No, it's not. It's just another form of theft and taxation. The government already steals vast, incomprehensible amounts of money and that's still not enough for them to do what they want. Deputizing private companies--against their will--is just another way for them to take even more money to accomplish their ultimate desire for CONTROL.

    It also reeks of fascism. Ostensibly "private" industry suborned to state control.

  • np||

    That's why I'm always skeptical of so-called "voluntary" restrictions and "self-regulation" private companies make, when it's almost always in order to keep politicians and law enforcement off there backs.

    Worse yet, there's an incentive for private companies now affected to lobby for regulation in order to remove their liability. That is, they want a laundry list of procedures in law--a legal checklist--they can follow (which would undoubtedly be an additional legal and business burden to anyone else) so they can do that and know they're compliant.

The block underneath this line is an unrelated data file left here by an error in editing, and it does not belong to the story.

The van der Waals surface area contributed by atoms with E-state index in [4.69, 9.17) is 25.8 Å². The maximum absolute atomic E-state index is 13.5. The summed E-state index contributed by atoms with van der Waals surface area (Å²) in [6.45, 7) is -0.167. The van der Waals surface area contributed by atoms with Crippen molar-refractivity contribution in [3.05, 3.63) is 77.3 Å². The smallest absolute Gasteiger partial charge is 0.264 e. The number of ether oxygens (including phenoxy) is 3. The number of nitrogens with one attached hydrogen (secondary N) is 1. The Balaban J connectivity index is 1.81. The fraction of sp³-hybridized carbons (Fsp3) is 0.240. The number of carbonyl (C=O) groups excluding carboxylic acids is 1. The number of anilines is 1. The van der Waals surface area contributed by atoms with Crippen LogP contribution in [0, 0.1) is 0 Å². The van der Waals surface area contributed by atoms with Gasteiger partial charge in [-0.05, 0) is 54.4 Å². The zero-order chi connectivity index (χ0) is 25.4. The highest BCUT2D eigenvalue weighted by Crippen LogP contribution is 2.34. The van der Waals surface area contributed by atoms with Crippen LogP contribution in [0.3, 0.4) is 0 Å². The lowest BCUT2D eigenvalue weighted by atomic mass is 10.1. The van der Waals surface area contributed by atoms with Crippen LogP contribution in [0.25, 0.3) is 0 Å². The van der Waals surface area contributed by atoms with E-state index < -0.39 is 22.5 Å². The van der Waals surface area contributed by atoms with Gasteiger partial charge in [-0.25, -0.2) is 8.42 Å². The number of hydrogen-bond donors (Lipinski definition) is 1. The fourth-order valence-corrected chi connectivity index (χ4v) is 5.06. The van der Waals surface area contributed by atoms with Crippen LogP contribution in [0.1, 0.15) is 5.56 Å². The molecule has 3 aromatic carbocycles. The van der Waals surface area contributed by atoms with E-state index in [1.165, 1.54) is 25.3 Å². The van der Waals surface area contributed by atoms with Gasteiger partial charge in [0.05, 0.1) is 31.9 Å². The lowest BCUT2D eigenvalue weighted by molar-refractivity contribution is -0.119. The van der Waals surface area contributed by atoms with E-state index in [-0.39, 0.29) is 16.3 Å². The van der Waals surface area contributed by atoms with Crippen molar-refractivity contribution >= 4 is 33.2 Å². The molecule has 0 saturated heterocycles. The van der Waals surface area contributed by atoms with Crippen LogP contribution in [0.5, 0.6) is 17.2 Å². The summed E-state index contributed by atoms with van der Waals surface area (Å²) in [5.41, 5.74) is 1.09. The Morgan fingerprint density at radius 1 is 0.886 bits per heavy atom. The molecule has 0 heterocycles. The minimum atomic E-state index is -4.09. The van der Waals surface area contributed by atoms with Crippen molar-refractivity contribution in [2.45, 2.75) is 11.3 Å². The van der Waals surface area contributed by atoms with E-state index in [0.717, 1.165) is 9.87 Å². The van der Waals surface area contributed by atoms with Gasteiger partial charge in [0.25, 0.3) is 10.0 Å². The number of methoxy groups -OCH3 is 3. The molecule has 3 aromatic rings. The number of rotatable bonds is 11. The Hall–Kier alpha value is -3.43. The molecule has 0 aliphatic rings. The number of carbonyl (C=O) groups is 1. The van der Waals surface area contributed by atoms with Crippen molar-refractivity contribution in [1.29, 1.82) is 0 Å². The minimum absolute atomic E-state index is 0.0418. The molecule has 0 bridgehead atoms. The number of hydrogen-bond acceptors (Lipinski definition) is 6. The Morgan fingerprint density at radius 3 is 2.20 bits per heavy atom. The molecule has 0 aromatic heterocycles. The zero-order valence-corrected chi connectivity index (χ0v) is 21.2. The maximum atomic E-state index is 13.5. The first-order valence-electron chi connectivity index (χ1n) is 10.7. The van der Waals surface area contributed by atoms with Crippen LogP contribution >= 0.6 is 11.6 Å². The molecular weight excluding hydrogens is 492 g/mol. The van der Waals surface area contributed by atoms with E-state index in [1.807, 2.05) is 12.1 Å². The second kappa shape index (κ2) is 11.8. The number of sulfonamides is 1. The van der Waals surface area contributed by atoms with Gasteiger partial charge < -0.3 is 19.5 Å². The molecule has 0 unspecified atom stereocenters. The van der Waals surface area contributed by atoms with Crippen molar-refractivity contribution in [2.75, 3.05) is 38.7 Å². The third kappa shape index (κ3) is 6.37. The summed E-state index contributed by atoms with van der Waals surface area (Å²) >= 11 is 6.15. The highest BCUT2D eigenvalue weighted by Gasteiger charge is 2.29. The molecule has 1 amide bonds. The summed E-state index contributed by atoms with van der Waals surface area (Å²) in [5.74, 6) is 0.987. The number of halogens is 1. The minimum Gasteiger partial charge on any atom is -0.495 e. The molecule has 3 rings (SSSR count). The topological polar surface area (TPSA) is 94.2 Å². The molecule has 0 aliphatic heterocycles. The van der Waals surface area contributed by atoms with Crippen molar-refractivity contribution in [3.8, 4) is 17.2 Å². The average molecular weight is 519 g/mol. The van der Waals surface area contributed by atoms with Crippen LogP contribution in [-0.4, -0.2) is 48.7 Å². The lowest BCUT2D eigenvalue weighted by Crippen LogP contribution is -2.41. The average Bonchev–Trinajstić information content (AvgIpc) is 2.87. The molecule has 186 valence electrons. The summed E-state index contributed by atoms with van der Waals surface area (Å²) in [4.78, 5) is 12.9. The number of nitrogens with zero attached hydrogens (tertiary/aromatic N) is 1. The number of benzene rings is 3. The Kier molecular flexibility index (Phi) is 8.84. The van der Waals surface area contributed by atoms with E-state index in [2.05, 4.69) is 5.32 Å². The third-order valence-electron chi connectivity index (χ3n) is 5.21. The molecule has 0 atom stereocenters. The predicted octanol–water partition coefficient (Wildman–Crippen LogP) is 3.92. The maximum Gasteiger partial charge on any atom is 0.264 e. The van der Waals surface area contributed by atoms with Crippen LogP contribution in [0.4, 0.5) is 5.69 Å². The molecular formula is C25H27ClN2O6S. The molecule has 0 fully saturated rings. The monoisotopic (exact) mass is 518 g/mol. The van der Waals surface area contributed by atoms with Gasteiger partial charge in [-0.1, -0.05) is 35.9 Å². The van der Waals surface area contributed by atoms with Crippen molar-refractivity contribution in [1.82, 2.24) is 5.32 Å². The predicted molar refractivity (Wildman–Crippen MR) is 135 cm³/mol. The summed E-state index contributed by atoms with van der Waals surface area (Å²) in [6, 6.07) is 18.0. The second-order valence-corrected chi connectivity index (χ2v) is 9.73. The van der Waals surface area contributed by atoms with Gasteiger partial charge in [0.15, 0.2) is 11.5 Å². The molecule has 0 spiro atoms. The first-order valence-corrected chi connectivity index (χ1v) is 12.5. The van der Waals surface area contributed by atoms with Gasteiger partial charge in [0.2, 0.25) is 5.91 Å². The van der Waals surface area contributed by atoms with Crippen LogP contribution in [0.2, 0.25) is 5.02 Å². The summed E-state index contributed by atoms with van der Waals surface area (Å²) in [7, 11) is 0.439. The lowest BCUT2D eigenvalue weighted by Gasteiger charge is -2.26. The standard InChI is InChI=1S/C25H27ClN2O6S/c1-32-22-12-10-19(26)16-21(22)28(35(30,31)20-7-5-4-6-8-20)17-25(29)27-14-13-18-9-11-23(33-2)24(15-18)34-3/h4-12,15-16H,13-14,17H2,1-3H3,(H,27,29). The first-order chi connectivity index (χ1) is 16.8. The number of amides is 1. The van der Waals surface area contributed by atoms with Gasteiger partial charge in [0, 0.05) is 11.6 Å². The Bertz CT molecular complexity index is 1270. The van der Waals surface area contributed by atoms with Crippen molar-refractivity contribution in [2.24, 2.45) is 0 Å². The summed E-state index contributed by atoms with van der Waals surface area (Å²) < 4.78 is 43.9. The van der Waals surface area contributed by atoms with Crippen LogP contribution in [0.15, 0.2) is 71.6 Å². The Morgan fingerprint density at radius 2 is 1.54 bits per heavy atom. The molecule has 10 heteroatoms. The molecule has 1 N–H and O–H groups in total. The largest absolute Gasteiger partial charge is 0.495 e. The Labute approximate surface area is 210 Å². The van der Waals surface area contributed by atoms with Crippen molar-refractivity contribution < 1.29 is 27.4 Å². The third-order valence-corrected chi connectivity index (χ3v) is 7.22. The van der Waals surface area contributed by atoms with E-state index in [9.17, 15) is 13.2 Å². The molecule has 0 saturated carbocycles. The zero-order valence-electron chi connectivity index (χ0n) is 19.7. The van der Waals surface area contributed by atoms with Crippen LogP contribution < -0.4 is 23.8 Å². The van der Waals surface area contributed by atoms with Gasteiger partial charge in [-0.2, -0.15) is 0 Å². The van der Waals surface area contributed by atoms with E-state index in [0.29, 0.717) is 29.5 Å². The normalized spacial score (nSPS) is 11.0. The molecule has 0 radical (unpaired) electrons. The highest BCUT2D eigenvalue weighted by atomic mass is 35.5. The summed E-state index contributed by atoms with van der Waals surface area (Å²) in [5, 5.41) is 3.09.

• Swiss Servator, Alles Klar||

    Welcome to the world that Tony and Shriek want us to live in...

  • kinnath||

    Too bad paparazzi can't make the big bucks following federales around and selling photos of them to the news. Everyone of these fuckers needs to be busted every time they stick their dick where it doesn't belong.

  • The Last American Hero||

    Maybe in The Transporter V, Jason Statham can be the CEO of FedEx.

  • Pope Jimbo||

    If I were FedEx, I'd get me a list of DEA agents and make sure to open every single package addressed to any of them. I'd also "accidentally" post contents of those packages to the internet.